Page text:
[thelist] CFMX problem - HTML output cut off - and characterencoding

Steve Lewis nepolon at worlddomination.net
Wed Jul 16 15:29:17 CDT 2003

Joshua Olson wrote:

>From: "Jeff Howden" <jeff at jeffhowden.com>
>>fwiw, there are a few things like this in cfmx that i *really* don't like
>>because they break the semantics of some of the cf tags.
>Semantics refers to the "meaning" of something, syntax refers to the rules
>you must follow when representing that meaning.  I find it very unlikely
>that cfmx changed what a tag does.
I read Jeff's comment as the syntax rule (to allow expressions that lack 
an assignment (operator)) allows broken semantics.  Semantically, a 
cfset tag without an assignment occuring is an example of broken 
semantics.  Programming language syntax ought to constrain the semantic 
usage to remove ambiguity.

While the statement <cfset 1 + 1> is unambiguous, it also does not match 
the stated intention of the tag.  As Jeff pointed out, the intended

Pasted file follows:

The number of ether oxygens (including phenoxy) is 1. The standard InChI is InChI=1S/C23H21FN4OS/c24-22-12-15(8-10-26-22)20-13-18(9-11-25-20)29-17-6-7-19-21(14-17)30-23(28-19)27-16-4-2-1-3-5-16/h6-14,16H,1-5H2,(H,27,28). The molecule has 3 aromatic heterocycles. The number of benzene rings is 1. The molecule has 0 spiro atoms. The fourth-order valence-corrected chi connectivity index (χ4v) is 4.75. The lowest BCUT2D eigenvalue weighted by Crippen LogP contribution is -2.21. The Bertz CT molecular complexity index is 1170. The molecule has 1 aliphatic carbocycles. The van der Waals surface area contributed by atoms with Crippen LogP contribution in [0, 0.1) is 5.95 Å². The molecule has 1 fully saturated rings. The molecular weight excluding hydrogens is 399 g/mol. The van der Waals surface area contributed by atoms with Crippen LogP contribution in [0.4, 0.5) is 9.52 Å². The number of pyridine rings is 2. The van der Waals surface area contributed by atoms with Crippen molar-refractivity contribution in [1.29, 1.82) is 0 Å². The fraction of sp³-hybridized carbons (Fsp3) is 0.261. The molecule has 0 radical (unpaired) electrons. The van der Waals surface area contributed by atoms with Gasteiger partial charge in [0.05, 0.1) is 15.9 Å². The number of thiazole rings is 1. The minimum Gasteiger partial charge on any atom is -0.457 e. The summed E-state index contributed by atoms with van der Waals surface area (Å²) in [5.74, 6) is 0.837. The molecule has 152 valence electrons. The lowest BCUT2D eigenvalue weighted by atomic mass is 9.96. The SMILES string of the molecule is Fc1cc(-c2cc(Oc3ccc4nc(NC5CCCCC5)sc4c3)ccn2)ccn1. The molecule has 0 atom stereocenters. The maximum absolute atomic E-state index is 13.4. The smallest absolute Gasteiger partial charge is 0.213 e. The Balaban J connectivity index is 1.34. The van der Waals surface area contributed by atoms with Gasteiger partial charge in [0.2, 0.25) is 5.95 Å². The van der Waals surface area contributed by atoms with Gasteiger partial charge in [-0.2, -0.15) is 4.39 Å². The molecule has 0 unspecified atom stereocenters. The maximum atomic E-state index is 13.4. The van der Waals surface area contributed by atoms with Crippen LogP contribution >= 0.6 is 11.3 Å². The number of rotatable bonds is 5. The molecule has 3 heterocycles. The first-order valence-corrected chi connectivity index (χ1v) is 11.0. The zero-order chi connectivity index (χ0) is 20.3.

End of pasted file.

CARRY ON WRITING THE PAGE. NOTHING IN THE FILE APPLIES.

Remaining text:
semantic meaning of a cfset tag is that it "defines a ColdFusion 
variable. If the variable exists, this tag sets it to the specified 
value." We all agree that <cfset 1 + 1> does not mean what it was 
intended to mean in the documentation.  We all know what result we 
expect, and that is what we get, because we see the function as doing 
nothing because it is ... wait for it: semantically broken. :)

While it does not generate parse or run-time errors, Jeff and I agree 
that it is not our style.  It seems pretty obvious to me that cfset is 
not the intended place for such expressions as 1+1 and for execution of 
UDFs which do not return useful values.  The optimal place, in the eyes 
of the language designers, was the cfscript tag. 

Need another reason to consider appropriate coding style? Following 
intended style is a good way to ensure future compatibility.  I refer 
you to the debate over writing standards-compliant (X)HTML and CSS et 
al.  Substitute <cfset> for <table> in the discussions and we have seen 
it all before.

As for one more random comment, I believe that in most imperative 
languages the = (assignment operator) is in fact an operator, but a 
different class of operator (not a relational operator, numerical 
operator, boolean operator, etc) than we are used to thinking of.  I do 
not think this is an important point in the course of this discussion 
but I thought I would throw the thought out there in case anyone wants 
to look up exactly what Allaire called assignments, if not operators.


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